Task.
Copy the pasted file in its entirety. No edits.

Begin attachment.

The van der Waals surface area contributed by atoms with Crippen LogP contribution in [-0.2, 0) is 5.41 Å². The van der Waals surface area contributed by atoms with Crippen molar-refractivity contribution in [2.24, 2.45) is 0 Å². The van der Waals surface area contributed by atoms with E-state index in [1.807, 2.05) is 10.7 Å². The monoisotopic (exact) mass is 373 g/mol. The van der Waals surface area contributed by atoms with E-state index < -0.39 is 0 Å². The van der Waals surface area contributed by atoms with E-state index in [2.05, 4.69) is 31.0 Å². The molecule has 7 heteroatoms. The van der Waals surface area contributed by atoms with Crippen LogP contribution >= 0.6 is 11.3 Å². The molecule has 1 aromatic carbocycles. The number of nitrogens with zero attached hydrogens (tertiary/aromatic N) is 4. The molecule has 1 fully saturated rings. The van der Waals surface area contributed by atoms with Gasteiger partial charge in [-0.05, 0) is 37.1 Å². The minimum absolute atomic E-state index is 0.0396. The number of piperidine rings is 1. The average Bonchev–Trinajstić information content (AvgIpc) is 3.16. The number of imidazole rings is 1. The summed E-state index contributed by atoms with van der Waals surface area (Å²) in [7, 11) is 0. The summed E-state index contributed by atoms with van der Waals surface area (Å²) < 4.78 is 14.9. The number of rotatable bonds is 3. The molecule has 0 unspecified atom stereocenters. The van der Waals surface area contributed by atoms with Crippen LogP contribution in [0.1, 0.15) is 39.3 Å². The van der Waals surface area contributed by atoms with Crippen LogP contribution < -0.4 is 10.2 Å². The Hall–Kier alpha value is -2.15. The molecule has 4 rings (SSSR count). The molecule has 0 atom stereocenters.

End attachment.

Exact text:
The van der Waals surface area contributed by atoms with Crippen LogP contribution in [-0.2, 0) is 5.41 Å². The van der Waals surface area contributed by atoms with Crippen molar-refractivity contribution in [2.24, 2.45) is 0 Å². The van der Waals surface area contributed by atoms with E-state index in [1.807, 2.05) is 10.7 Å². The monoisotopic (exact) mass is 373 g/mol. The van der Waals surface area contributed by atoms with E-state index < -0.39 is 0 Å². The van der Waals surface area contributed by atoms with E-state index in [2.05, 4.69) is 31.0 Å². The molecule has 7 heteroatoms. The van der Waals surface area contributed by atoms with Crippen LogP contribution >= 0.6 is 11.3 Å². The molecule has 1 aromatic carbocycles. The number of nitrogens with zero attached hydrogens (tertiary/aromatic N) is 4. The molecule has 1 fully saturated rings. The van der Waals surface area contributed by atoms with Gasteiger partial charge in [-0.05, 0) is 37.1 Å². The minimum absolute atomic E-state index is 0.0396. The number of piperidine rings is 1. The average Bonchev–Trinajstić information content (AvgIpc) is 3.16. The number of imidazole rings is 1. The summed E-state index contributed by atoms with van der Waals surface area (Å²) in [7, 11) is 0. The summed E-state index contributed by atoms with van der Waals surface area (Å²) < 4.78 is 14.9. The number of rotatable bonds is 3. The molecule has 0 unspecified atom stereocenters. The van der Waals surface area contributed by atoms with Crippen LogP contribution in [0.1, 0.15) is 39.3 Å². The van der Waals surface area contributed by atoms with Crippen LogP contribution < -0.4 is 10.2 Å². The Hall–Kier alpha value is -2.15. The molecule has 4 rings (SSSR count). The molecule has 0 atom stereocenters.